Worth bearing in mind that ExxonMobil is doing much better than most of the sector.

You’re welcome.

#25 Comment By brent gary On November 2, 2017 @ 1:25 pm

@MR – Kunstler isn’t saying the energy isn’t there. he’s saying the energy left over, after you spend the energy getting it out, is what’s getting very small. yes, there’s lot of energy left in the earth. but it will require an enormous amount of energy to get it to a usable state. this is why its not sustainable. the industrial age was a blip of total human history and only enabled due to vast amounts of energy available for little energy invested. that blip has ended.

#26 Comment By An Optimist On November 8, 2017 @ 9:39 pm

I have a different take on the future from Mr. Kunstler. I see solar energy and battery storage becoming so cheap and abundant that energy costs are no longer a consideration in investment. At that point, we can do basically whatever we want. Need to grow food in the desert? Desalinate sea water using basically free energy from the sun and then transport it to wherever you need it via electric vehicle that runs on free energy, again from the sun. I could go on, but you get the point. I guess Mr. Kunstler and I will just have to agree to disagree, as I don’t see him changing his mind at this point.

#27 Comment By Seth Largo On November 10, 2017 @ 5:45 pm

Just seconding what someone said up-thread. Most major urban areas—particularly L.A. and NYC—are essentially giant, 50+ sq. mile biomes. Unless you want to explain how, e.g., Staten Island and Queens or North Hollywood and Long beach are just “suburbs” of Manhattan and Downtown L.A., respectively, then I don’t understand the point of this post. itself.

#28 Comment By Chris Koncz On November 10, 2017 @ 6:01 pm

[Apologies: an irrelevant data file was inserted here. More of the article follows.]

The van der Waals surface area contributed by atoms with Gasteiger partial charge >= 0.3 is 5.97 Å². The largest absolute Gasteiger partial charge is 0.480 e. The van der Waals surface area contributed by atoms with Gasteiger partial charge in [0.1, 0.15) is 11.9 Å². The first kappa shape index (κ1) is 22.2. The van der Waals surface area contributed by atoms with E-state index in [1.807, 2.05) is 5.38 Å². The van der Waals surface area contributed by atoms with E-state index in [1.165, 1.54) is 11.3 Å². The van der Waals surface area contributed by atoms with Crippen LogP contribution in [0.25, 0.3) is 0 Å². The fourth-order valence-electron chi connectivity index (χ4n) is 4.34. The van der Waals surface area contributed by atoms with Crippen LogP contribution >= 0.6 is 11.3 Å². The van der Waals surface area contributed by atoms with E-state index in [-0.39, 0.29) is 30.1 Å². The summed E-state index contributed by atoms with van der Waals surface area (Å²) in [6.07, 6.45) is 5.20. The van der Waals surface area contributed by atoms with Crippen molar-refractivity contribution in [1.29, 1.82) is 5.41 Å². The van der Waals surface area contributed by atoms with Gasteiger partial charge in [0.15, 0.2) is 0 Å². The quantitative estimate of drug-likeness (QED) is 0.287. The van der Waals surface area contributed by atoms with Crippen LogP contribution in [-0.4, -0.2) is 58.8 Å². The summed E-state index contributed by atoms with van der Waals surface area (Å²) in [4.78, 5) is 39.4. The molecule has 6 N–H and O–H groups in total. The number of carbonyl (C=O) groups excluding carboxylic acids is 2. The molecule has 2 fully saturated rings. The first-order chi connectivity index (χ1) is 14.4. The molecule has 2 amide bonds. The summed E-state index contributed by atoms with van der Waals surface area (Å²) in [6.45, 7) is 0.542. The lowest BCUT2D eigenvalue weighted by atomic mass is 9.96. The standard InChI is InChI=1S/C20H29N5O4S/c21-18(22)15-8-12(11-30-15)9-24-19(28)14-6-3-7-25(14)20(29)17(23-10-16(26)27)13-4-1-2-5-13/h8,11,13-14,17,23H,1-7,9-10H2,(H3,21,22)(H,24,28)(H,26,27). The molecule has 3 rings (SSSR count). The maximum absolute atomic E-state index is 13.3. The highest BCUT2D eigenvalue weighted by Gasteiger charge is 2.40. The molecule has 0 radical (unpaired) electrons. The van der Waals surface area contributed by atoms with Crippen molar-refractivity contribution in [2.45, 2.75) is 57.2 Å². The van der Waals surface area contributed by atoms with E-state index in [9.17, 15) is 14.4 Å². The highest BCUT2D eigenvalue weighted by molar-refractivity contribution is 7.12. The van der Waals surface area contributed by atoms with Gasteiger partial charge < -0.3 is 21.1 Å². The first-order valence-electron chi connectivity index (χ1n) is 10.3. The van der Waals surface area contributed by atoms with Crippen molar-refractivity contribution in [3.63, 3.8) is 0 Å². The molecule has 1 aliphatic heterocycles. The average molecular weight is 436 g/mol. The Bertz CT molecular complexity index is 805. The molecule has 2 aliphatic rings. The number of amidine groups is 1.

I think some of Jim’s predictions will come to pass, in fact if you read some of his earlier books, most of which are from more than a decade ago, he did predict quite a few of the disruptions happening today. He is right that suburbia and car dependency are finished. However, this is mostly because young people don’t want to live in the suburbs and don’t want the burden of car ownership. Electric self-driving cars powered by the sun will take over much of our transportation needs, along with railways and hyperloops. The fossil fuel industry will implode well before oil becomes too expensive to extract, simply because demand will disappear much faster than people can imagine.

#29 Comment By Marlin Williams On November 13, 2017 @ 12:17 am

Indeed, this Sunday’s NYT Magazine, cover to cover, was about self propelled, autonomous, electric automobiles which apparently, sometime in the near future, will transform not only transportation, but human life itself on the face of the earth. Evidently the technology is there and its only a matter of time.

Myself, I seriously doubt it. Just on the face of it the whole concept is absurd. A few might be deployed (with much fanfare) but wait ’til one of these pieces of electronic junk with its complicated, fragile radar system runs down the first little kid and the whole industry, top to bottom, gets sued into insolvency.

#30 Comment By Chip Thomas On November 13, 2017 @ 5:57 am

Seems to me most of the above posts make JHK’s point about the abundance of techno-wishful thinking.

#31 Comment By miasmo On November 13, 2017 @ 2:50 pm

Nice to see Mr. Kunstler’s critique of conventional wisdom published in a semi-mainstream publication like this. I’m amused but sadly not surprised to see the many heads exploding in the comment section over the sacrilege of challenging the conventional “wisdom” by people unfamiliar with the vast data and analysis that backs up Kunstler’s assertions.

#32 Comment By Turbine guy On November 14, 2017 @ 11:18 pm

Time will tell what the real challenge is for the big cities of the world. The biggie will likely be trying to deal with rising sea levels and intensifying storms. Other cities will find themselves struggling with their energy budget as they cope with intense heat waves. Poverty, crime, corruption will test others.

#33 Comment By BackwoodsEE On November 20, 2017 @ 11:59 am

The comment above about energy storage reflects the kind of uninformed wishful thinking we see so much of when it comes to “renewable” energy. I’m an electrical engineer who spent this past summer installing 6 kW PV solar at my rural home that connects to the grid to sell excess power but also has a couple days’ worth of battery storage. I wanted to be able to power essentials like the freezer and fridge, lights, well pump, sump pump, etc. when the grid goes down, as it does occasionally out here. The kitchen range, water heater, washer and dryer, and entire basement are not critical and not backed up.